The catastrophic flooding in Missouri, Nebraska, Iowa and Kansas last month caused more than $12 billion in damage, by one estimate. But much more is at stake as the flood waters recede.
Small, rural towns are damaged … and dying.
Even communities with a lot going for them have taken a beating. Lynch, Nebraska, for instance, a remote village near the South Dakota line, with only about 200 residents.
“Small a town as we are, we’re really proud of all the things we have,” says Sandy Fisher, owner of the town’s bowling alley. There’s a theater, pool, grocery store, two bars, a bank and a small hospital.
But Georgia Courtney, who works at Lynch Hometown Market, is worried about Lynch's future. The little grocery store is for sale and she may lose her job. And since the last month’s flood, life here is harder.
“I’m homeless right now, but I’m staying with friends,” says Courtney. “There’s a lot of us displaced, that are trying to find a place to go, a place to live whatever, but there’s not much housing in this town.”
Not since Ponca Creek jumped its banks and quickly swamped about a third of the town. The flood set off a chain reaction that threatens to unravel this tight-knit community.
“Everybody would really like to stay here, but we don’t have the housing. I mean there’s just not enough room,” says Tamara Smith, whose car is full of household items she’s collected to replace essentials she lost in the flood.
Smith lost her home. She’s disabled and concerned that the tiny hospital in Lynch will soon close. So, she’s moving.
“It’s a rough time for everybody. And it’s going to get a lot rougher,” Smith says.
Lynch was a difficult place to make a living before the flood, and the disaster clobbered the only part of the local economy that brings money into the area, agriculture.
Ranchers lost cattle, hay to feed them, and in some cases access to pastures. Diane Heiser says she and her husband may sell out, and leave.
“It’s tough. We live really in paradise. I mean this is gorgeous. This valley is just beautiful,” says Heiser. motioning to the hills south of Lynch. “But, the economics are just ... and they’re not getting any easier. It just gets harder and harder and harder to make it.”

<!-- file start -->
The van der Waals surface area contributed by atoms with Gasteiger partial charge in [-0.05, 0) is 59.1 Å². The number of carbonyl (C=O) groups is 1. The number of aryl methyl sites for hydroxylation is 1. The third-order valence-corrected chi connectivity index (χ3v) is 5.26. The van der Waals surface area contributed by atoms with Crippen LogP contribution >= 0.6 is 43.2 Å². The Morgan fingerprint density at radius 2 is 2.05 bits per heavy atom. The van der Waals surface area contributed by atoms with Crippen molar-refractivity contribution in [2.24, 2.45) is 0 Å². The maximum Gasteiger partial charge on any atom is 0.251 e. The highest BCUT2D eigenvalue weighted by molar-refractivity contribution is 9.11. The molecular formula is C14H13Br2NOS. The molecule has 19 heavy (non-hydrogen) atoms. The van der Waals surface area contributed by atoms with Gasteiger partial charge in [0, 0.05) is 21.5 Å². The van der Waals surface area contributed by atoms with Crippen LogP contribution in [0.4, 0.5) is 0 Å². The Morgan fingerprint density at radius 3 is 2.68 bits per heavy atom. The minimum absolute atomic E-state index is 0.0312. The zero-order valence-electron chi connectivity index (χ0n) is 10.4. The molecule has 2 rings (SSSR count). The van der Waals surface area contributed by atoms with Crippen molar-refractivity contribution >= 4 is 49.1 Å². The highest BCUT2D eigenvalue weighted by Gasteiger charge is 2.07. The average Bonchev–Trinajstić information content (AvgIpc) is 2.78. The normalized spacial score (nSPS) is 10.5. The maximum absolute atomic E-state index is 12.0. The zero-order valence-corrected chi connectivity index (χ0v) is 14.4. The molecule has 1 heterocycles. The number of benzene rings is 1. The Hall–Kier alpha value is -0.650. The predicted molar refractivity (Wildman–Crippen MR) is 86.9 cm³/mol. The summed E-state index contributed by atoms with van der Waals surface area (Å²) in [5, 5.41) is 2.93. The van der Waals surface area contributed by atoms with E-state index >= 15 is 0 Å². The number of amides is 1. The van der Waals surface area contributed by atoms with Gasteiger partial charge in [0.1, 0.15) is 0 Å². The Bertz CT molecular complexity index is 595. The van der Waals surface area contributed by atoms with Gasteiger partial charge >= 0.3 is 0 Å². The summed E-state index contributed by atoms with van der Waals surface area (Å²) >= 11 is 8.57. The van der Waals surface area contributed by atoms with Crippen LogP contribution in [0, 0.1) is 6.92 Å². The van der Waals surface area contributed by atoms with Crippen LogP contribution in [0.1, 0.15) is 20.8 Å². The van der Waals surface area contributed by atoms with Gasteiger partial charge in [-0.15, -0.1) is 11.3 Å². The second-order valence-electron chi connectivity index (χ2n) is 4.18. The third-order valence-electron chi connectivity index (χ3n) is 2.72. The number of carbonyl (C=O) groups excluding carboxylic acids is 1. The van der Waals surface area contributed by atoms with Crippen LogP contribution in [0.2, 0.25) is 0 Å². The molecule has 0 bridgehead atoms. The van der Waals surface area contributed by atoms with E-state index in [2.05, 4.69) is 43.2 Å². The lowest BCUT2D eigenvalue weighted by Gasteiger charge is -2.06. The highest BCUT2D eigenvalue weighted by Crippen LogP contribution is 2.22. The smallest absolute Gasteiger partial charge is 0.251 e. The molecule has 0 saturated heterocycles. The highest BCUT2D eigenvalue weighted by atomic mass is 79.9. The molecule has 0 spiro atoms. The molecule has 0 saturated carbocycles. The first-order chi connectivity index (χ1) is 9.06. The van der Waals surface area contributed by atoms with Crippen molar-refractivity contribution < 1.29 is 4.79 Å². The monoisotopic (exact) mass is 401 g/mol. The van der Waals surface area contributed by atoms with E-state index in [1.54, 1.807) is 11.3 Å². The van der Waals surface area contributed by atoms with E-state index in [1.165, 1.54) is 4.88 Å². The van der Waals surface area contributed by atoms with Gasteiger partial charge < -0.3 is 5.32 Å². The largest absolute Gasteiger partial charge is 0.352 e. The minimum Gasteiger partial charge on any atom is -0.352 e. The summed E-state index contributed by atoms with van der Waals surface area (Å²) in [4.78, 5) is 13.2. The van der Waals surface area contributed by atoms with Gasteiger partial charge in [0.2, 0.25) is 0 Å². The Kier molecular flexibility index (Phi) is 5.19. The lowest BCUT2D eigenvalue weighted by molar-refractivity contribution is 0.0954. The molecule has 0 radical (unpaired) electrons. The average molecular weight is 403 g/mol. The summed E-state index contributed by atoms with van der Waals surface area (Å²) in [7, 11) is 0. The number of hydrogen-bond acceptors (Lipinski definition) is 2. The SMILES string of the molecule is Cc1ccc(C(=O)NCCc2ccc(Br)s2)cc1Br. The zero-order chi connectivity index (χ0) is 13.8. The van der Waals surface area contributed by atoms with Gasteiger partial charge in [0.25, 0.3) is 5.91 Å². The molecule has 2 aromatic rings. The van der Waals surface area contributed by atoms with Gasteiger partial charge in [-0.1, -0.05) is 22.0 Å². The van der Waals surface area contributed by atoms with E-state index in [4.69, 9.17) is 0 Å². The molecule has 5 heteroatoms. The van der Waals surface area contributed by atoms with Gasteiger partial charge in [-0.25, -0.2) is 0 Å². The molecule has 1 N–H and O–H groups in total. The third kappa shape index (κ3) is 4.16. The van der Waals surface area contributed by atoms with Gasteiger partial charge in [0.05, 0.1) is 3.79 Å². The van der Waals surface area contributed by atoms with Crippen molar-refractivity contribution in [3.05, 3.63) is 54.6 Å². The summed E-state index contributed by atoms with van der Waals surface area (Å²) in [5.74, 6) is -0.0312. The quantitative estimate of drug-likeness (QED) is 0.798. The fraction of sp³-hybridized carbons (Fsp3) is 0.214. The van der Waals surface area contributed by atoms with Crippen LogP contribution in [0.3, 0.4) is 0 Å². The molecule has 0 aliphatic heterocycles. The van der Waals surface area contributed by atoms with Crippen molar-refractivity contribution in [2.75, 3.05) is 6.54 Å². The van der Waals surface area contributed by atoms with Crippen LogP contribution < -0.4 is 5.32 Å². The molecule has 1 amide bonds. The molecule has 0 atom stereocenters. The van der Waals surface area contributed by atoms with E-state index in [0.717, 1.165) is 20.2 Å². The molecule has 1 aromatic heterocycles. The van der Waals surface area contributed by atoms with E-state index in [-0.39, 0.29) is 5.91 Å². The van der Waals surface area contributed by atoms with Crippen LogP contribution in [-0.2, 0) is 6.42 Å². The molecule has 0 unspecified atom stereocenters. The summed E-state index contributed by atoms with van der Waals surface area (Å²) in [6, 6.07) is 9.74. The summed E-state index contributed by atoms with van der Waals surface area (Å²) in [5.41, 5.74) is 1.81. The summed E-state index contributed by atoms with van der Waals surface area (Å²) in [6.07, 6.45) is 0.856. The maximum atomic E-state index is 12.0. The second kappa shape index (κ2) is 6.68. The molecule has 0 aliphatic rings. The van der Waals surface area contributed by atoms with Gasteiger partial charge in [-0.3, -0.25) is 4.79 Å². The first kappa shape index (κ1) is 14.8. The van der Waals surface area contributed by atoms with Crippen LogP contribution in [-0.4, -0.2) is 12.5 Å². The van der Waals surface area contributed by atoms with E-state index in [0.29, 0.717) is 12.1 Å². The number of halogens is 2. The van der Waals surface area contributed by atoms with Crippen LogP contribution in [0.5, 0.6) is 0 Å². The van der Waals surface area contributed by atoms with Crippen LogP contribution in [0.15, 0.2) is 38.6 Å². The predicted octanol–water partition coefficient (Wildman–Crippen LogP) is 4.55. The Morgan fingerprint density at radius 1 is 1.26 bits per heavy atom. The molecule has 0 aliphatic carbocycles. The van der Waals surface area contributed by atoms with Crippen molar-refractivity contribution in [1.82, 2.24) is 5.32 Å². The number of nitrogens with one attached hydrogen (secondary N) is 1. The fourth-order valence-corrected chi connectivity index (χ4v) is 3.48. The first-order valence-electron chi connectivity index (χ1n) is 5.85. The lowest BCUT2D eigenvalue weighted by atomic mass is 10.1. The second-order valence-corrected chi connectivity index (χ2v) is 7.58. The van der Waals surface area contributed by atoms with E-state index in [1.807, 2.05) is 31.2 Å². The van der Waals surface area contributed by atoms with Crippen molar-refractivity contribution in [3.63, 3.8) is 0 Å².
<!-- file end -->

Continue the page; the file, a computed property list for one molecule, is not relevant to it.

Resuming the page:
It’s a tough situation for Lynch, and for all of Boyd County, Nebraska. Only about 2,000 people live in the whole county. The per capita income is less than $27,000 a year, low for Nebraska. And now the county faces more than $4 million worth of road emergency work.
“We’ve got damage all the way from one end of the county to the other,” says Clarence “Chuck” Wrede, Boyd County Sheriff.
And Wrede’s assessment includes a lot of critical infrastructure. The Niobrara River separates Boyd County from the rest of the state. Most county residents do their shopping, and many of them work across the river. But the raging flood on the Niobrara took out the three main bridges near here, leaving only one small one on a gravel county road.
Wrede says all the detours have doubled or tripled some commute times and prompted at least one mother he knows to move her family 60 miles away to O’Neill, Nebraska, to be closer to work.
Gayle Spencer, who keeps the books for the county water system, says she hates to hear these stories.
“None of these towns can stand to lose anybody,” Spencer says. “None of the churches can stand to lose anybody. The schools! It’s going to be a challenge.”
Flooding also took out the county’s water supply. Tap water won’t be safe to drink for another month, and repairs will cost more than $1 million.
“We didn’t need this at all,” says Spencer.
That feeling is widespread across the Midwest. Last month’s flood is forcing a reckoning in ravaged towns and farms in parts of Kansas, Missouri, Nebraska and Iowa.
Pacific Junction, Iowa, a town named for a railroad crossing in the 1870s, is near the southwest corner of the state, hugging the Missouri River. It’s prone to flooding.
But Sharon Stewart says the crests never reached her home — not until last month, when her two-bedroom house took in 12 feet of water. She says many of Pacific Junction’s 450 people are, like her, older lifelong residents, who won’t be going home.
“They can’t go back and face this again. Knowing that everything they had is gone,” says Stewart. “It’s kind of like a death.”
Still, some of these damaged towns will rebuild.
Even in Lynch Nebraska — despite the ruined houses, the cratered roads, and the almost relentless economic erosion — Sandy Fisher, the bowling alley owner, says devoted residents will shore up the town.
“It’ll take more than (the flood) to put us down,” says Fisher.
Frank Morris is a National Correspondent at KCUR. You can reach him on Twitter @FrankNewsman.